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There’s a saying that the customer is always right. That adage is dead wrong when it comes to out-of-bounds fan conduct at professional sporting events. A ticket to a game does not entitle a fan to inveigh against athletes in any way they desire, to subject them to demeaning and dehumanizing taunts. In those cases, the customer should be right out the door for good.

Fans need to be on better behavior. In recent months, the NBA has had multiple incidents of players alleging they were subjected to racially charged taunts from fans. One of them happened in our corner of the sports world.

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It came to light last week that the Celtics instituted a two-year ban on a fan under the age of 18 who was singled out by Golden State Warriors center DeMarcus Cousins for mouthing the n-word at Cousins during the Warriors’ win over the Celtics at TD Garden on Jan. 26. A subsequent investigation by the Celtics confirmed that the fan had been verbally abusive toward Cousins, but the team said it could not conclusively corroborate through testimony or video evidence that the fan directed a racial epithet at Cousins.

In a shocking development, the young Celtics fan in question, who is subject to lifetime probation, plus a potential lifetime ban from TD Garden if he violates the fan code of conduct, vehemently denied using a racial epithet. You know, because those using racially abusive language always cop to it right away.

Having an impact on the action is part of the allure of attending a sporting event live, especially in this age of Ultra-HDTV that renders your couch the best seat in the house. There’s pride in creating a hostile environment for visiting teams and a home-court, home-ice, or home-field advantage for the home teams. But there’s a difference between noise-making and good-natured heckling and vile, vitriolic speech intended to degrade.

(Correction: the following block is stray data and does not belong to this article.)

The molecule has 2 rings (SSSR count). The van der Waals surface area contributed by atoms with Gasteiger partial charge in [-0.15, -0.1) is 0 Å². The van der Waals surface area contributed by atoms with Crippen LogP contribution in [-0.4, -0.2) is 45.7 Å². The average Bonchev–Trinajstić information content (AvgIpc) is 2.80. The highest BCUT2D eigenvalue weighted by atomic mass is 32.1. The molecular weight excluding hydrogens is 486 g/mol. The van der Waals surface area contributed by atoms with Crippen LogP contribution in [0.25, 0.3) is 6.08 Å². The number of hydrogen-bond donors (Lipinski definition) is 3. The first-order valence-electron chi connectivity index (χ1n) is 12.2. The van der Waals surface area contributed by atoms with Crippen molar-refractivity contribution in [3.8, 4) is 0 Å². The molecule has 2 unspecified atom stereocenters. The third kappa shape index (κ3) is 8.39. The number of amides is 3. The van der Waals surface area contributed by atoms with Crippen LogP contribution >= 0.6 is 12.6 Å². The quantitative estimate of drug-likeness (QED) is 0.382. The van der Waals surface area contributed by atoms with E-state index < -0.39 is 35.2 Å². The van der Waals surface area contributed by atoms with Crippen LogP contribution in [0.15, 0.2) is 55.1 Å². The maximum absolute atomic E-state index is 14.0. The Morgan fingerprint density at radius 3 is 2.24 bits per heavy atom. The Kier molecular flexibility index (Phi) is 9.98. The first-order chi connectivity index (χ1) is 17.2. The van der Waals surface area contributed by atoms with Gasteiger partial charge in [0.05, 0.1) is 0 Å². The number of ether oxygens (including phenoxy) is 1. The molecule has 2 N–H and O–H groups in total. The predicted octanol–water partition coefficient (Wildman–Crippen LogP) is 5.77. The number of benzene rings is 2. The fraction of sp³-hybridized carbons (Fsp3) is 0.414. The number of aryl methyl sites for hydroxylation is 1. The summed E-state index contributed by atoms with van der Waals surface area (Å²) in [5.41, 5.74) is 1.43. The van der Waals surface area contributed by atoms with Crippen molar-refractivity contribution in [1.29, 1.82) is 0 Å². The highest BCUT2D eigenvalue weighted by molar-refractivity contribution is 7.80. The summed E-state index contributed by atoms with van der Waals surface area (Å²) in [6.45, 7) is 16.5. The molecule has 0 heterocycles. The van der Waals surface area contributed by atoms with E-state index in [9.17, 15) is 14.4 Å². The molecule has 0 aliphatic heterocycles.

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Regardless of their salaries or their success, professional athletes are human beings. They should not be treated like animals at a zoo. They do not exist solely for your entertainment. They are merely showing up for their job, one few people on the planet possess the talent to do, certainly not some boorish lug-head with courtside seats.

Lest we forget, fan is short for fanatic. Sports inspire people to conduct themselves in a manner they usually would not, for better and for worse. Couple that with a culture of cowardice spurred by the cover of anonymity provided by large crowds and on social media, and it’s easier than ever to feel empowered to disrespect athletes with impunity.

Fans feel untouchable.

It’s not surprising that the NBA has encountered the problem of abusive fan behavior most recently with Cousins and Oklahoma City Thunder superstar Russell Westbrook, who endured two separate incidents of racially tinged taunting that led to lifetime bans for Utah Jazz fans.

The NBA is the league that allows fans closest to the action with seats adjacent to the team benches. It’s the league where the players don’t have a hat or a helmet shielding them. It’s also the league with the highest percentage of black players. Highly paid black athletes spark resentment and oratory objectification for some fans.